Producing Quilapayun’s “La Canata de Santa Marie de Iquique” on US Television
This 1976 taped interview is excerpted from the KQED TV production of Humberto Martinez’s theater piece based on Quilapayun’s La Cantata de Santa Maria de Iquique. I interviewed cannery worker-actress Hortensia Perez, theater director Humberto Martinez about basic ideas on the uses and role of popular theater in the hands of the community. Through this theater piece and others, Community Theater Arts Workshop went beyond entertainment to become a means for people to explore and express their own histories. My ideas were very influenced by my work with Huberto Llamas creating theater based on the lives of local people in the rural areas of Cuba a year earlier. They also reflect my years of teaching, directing and producing agit prop theater in the US and my enchantment with the works of Bertolt Brecht.
The Cantata de Santa Maria de Iquique is a narrative vocal composition with instrumental accompaniment recorded by the Chilean group Quilapayun on Paredon Records, USA. It describes a famous historic Chilean Labor struggle.
San Francisco in 1976 was filling with immigrants fleeing the civil wars in Central America, the bloody Chilean coup, and the Argentine repression during the “dirty war”, all supported by US foreign policy, official or clandestinely in the shadows. At the time I was running a beautiful little non-profit, Community Theatre Arts Workshop, in the pre-computer days from my desk, typewriter, and phone in my living room. Our mission was to create bilingual theater training workshops and performances, which we did.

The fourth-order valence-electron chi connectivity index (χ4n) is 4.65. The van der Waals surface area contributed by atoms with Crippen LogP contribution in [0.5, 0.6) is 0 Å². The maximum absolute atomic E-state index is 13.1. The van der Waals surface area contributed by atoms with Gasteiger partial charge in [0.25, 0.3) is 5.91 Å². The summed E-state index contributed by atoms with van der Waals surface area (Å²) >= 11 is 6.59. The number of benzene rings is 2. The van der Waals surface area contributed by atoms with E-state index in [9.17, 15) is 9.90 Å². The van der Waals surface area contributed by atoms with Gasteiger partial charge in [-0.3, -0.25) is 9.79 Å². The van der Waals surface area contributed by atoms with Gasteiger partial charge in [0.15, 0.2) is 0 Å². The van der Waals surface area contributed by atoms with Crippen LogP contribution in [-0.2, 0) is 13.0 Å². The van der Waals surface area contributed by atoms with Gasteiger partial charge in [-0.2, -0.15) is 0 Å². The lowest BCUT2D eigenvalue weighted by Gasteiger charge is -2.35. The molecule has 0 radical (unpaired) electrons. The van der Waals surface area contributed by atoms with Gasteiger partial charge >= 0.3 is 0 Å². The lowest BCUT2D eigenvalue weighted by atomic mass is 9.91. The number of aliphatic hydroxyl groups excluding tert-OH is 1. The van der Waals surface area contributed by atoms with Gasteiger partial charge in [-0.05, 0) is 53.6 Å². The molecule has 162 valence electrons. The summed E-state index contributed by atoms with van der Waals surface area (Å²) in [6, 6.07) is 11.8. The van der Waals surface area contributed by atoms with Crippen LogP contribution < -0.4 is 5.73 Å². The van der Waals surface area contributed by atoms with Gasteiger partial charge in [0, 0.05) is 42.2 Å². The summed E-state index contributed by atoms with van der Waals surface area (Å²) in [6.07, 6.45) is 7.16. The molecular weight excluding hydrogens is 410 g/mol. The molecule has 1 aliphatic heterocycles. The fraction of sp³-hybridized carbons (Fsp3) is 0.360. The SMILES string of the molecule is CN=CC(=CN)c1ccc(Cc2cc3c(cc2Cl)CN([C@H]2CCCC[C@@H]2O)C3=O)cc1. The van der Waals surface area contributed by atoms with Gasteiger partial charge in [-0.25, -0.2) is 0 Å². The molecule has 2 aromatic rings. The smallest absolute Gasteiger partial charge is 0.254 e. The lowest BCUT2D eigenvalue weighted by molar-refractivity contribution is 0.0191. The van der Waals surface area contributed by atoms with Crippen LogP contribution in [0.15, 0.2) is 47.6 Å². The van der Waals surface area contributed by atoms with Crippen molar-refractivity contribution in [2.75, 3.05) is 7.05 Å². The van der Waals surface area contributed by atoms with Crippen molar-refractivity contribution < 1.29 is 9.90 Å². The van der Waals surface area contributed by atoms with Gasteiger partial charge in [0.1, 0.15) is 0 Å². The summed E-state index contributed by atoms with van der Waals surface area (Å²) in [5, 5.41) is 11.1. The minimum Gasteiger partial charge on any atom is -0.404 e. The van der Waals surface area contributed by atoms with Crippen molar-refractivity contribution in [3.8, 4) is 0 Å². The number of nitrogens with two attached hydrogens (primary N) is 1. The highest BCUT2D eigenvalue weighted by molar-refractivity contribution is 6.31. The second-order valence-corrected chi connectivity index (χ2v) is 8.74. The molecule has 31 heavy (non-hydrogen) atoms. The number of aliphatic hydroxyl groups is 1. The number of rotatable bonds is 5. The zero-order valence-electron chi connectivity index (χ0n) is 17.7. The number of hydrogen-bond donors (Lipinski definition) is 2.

As I was very active in peace and anti-imperialist solidarity work, I quite naturally met Humberto Martinez a theater artist and recent arrival from Argentina. We conducted several actor training workshops together using his very effective techniques that I have since incorporated into my eclectic teaching repertory.
Humberto used techniques influenced by “physical theater” movement to train a group of cannery workers in San Jose, California to enact this moving documentary cantata. Humberto had produced this piece in Argentina but given the military dictatorship in the country at that time, he was forced to leave.
The cannery worker were a very politicized group of Chicanos and Chilean refugees who were active in the solidarity and relief efforts of Sacred Heart Church in San Jose, CA. They trained diligently. When the work was ready I produced it through Community Theater Arts on KQED’s OPEN STUDIO through the late Loni Ding, a very active and talented KQED producer and film maker.
I want to thank Daniel del Solar for having the foresight to preserve this lost documentary and Irving Fromer for creating the hand made subtitles for the film.
The entire one hour telecast of the production is available below here. Enjoy!